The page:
"no bank would finance a project which is viable only with carbon revenues because of the uncertainty of the registration process, unclear guidelines on qualifying CDM projects and because carbon revenue is only a by-product revenue stream of the main operations of the company."
Since the risks with acquiring CDM projects are so high, banks would never finance a truly additional project – further proof that most Indian projects are non-additional. This is not just limited to national banks like Yes Bank, who decide to look the other way as these scams play out, but also to major global players like the World Bank.
Case study: Mega Hydro Project in India fails additionality and sustainability criteriaThe Rampur Hydropower Project is the latest example in a series of non-additional Indian projects that have tried to game the system. Rampur is a 412 MW hydropower project on the Satluj River in the Indian state of Himachal Pradesh. Satluj Jal Vidyut Nigam Limited (SJVN), an Indian hydropower company originally created by the World Bank, signed an implementation agreement for the project with the local government in 2004. The Indian Prime Minister laid the foundation stone for it in 2005. The World Bank approved a loan of $400 million for Rampur in 2007. Rampur is now over 70 percent complete. At no time during this process did SJVN signal any prior consideration of the CDM or that it would depend on carbon credits to move forward.
Rampur would supposedly cut emissions by 1,407,658 metric tons of CO2 equivalent per year, equivalent to the CO2 emitted from over 276,000 passenger vehicles. The Swedish Energy Agency is the buyer, and if the project is registered, Sweden would benefit by not having to reduce their emissions by the same amount even though the offsets in India are fake.
In addition, Rampur fails to meet the CDM's sustainability criteria. The Linking Directive under the CDM requires EU Member States to ensure that the World Commission on Dams (WCD) criteria be respected when approving hydro projects exceeding 20 MW. Yet local communities affected by the project claim that they neither were consulted nor did they benefit from the project. Environmental and health concerns include an increase in dust problems, asthma rates, and lower harvests. According to a 2009 field report, no prior consultation had been conducted and none of the developer's promises for clean water or school supplies had been delivered.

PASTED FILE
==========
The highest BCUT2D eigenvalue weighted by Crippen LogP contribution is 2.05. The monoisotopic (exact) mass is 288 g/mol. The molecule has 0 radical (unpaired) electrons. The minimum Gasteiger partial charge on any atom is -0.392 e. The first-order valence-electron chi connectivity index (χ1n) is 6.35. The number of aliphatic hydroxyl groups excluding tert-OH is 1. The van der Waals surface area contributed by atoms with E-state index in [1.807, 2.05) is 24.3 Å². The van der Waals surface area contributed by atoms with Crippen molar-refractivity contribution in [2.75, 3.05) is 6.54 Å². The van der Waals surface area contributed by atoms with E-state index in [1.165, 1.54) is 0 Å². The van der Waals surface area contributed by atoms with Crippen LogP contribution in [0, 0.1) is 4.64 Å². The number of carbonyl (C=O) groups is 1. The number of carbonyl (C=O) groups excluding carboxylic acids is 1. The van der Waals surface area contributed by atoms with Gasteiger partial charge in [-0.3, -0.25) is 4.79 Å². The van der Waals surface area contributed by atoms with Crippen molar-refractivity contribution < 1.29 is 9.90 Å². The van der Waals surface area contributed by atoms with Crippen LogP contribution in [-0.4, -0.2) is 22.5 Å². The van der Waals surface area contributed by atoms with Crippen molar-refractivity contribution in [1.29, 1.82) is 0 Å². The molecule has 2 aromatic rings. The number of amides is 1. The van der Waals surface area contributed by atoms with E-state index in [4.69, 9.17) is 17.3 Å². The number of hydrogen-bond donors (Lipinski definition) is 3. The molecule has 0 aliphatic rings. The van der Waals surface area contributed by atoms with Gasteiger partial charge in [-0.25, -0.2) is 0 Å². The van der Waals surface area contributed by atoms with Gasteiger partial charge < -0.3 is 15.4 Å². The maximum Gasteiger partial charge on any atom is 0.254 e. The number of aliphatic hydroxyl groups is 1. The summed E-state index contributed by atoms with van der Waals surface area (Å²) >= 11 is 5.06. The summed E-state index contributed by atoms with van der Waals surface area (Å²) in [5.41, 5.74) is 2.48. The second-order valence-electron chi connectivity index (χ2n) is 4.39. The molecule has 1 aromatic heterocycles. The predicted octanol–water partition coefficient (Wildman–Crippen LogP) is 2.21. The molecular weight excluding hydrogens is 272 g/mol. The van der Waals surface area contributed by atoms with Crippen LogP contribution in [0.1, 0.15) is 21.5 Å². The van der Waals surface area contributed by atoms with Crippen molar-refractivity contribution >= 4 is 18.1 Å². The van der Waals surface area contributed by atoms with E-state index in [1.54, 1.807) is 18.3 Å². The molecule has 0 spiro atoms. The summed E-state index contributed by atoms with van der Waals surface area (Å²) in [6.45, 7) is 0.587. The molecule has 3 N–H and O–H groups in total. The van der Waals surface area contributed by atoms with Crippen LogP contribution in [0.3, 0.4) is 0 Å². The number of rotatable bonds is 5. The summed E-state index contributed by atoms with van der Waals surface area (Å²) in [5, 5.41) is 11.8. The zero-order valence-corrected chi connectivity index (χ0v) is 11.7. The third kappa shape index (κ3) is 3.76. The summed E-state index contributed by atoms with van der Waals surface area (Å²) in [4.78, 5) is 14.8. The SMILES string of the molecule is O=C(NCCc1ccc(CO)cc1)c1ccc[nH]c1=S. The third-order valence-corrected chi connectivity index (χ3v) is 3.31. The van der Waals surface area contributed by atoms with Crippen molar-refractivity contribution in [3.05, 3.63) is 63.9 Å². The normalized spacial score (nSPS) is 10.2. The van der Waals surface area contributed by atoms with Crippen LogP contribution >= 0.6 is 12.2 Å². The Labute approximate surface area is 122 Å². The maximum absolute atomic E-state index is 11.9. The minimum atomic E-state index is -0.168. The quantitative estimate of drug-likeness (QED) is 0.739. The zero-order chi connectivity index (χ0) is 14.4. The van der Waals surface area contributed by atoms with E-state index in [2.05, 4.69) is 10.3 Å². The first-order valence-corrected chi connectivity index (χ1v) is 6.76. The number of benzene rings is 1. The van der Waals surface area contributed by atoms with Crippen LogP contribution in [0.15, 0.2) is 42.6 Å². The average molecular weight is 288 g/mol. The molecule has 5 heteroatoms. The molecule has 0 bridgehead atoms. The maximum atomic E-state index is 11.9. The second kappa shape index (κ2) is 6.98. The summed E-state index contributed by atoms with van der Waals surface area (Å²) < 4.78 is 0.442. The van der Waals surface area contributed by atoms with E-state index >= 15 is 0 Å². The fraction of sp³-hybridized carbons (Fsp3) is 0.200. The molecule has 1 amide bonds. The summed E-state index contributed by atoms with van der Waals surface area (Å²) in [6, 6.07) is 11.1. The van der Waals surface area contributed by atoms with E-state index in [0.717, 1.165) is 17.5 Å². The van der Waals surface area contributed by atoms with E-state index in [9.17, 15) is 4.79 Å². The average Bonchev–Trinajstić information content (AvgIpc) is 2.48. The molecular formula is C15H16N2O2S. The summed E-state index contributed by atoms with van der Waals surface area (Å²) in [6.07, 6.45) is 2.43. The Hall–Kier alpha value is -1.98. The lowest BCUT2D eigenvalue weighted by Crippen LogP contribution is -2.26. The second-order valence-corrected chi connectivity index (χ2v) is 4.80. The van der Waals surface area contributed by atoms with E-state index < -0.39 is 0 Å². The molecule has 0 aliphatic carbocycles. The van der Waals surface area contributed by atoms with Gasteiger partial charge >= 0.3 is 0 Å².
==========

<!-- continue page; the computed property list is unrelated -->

Climate change no laughing matter
The impacts of climate change are taking a real, present and serious toll on our rivers, biodiversity, and communities, particularly in Africa and South Asia. Weather-related disasters in India and Pakistan, for instance, are a serious problem that's likely to increase in a warming world. This means that the UNFCCC, which administers the CDM, should not be asleep at the wheel when all this is happening, but instead should reject all dubious projects like Rampur. This also means that both host countries (particularly India given its vulnerability to climate change) and buyer countries have a responsibility to ensure that emissions reductions under the Kyoto Protocol are real, that significant emissions reductions occur at home, and that renewable energy projects benefit local communities instead of putting them at further risk to climate change impacts.